Flight Data Recorders: Transformation Throughout History
Let's take a look at the transformation of this technology throughout history, and how Curtiss-Wright has stayed on top of these changes over time.
1930 - Flight data recorder (FDR) technology starts being used in various forms.
1954 - Australian Scientist, Dr. David Warren, invents the first "Black Box" while investigating the mysterious crash of the world's first jet-powered commercial aircraft.
1955 - Professor William A. Penny and Mr. James A.Giles develop the first magnetic FDR.
1957 - Penny and Giles invented the first aircraft accident recorder based on magnetic recording.
1960 - As a result of the Munich air disaster in 1958, UK Ministry of Aviation mandates that all civil carriers be equipped with a "Black Box".
1970 - Penny and Giles adds stainless steel taping, which yields 12 tracks and 25-hour recycling.
1983 - Penny and Giles becomes the first to combine Cockpit Voice Recording (CVRs) and FDRs.
1994 - Penny and Giles is the first to receive approval for solid-state combined voice and flight data recorders.
2001 - Penny and Giles increases CVR and FDR recording capacity in a smaller, lighter more robust design.
2002 - Curtiss-Wright acquires Penny and Giles and combined, the two companies have 60+ years of extensive knowledge in FDRs.
2015 - The International Civil Aviation Organization introduces new recommendations for future FDR functionality.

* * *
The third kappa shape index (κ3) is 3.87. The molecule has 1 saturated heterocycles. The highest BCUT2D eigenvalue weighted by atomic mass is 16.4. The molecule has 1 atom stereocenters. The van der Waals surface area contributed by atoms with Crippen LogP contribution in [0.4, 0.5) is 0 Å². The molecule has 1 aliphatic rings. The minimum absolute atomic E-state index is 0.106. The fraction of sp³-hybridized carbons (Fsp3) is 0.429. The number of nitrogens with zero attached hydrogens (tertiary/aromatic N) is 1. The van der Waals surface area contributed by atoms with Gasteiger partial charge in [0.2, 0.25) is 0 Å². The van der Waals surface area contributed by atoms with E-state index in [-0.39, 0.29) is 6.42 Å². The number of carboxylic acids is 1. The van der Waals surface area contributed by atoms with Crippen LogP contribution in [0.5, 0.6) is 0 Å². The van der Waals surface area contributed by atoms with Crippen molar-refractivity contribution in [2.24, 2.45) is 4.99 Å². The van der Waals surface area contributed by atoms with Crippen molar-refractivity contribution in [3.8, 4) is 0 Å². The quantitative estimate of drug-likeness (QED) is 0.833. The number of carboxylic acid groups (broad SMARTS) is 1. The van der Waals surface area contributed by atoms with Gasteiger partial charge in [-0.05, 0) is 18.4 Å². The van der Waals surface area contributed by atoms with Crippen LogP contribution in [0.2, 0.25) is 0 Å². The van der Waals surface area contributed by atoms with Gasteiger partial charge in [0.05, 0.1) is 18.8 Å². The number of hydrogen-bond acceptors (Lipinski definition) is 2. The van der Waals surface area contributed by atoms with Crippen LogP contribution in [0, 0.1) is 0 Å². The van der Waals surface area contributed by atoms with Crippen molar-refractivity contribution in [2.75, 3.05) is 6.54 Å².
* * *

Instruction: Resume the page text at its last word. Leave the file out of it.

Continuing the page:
2016 - New Regulations require longer ULB transmission (30 to 90 days).
2017 - Curtiss-Wright's latest FDR, Fortress, starts production.
The Future of Flight Data Recorders
Flight Data Recorders
- Will become smaller and lighter.
- See increased storage capacity.
- Will eventually show real-time activity through satellites with physical units as backups
Flight data recorders are orange for easy retrieval within wreckage sites, though the term "Black Box" was coined due to the cryptic functionality of the FDR.
When the Vickers 739A Viscount crashed onto the Nürnberg-München highway in 1968 Mr. Penny retrieved the company's recorder and pieced all of the data together bit by bit.
Flight Data Recorders undergo extensive testing
- Static Crush
- Liquid Immersion
- Crash Impact
- Fire Protection
Common Detected Movements Measured on a Flight Data Recorder
- Computer Failure
- Ice Detection
- Vibration Levels
- Cabin Pressure
- Wind Speeds
- Rotor Speed
Flight Data Recorder Technology
- Solid-State Memory
- Recorder Chassis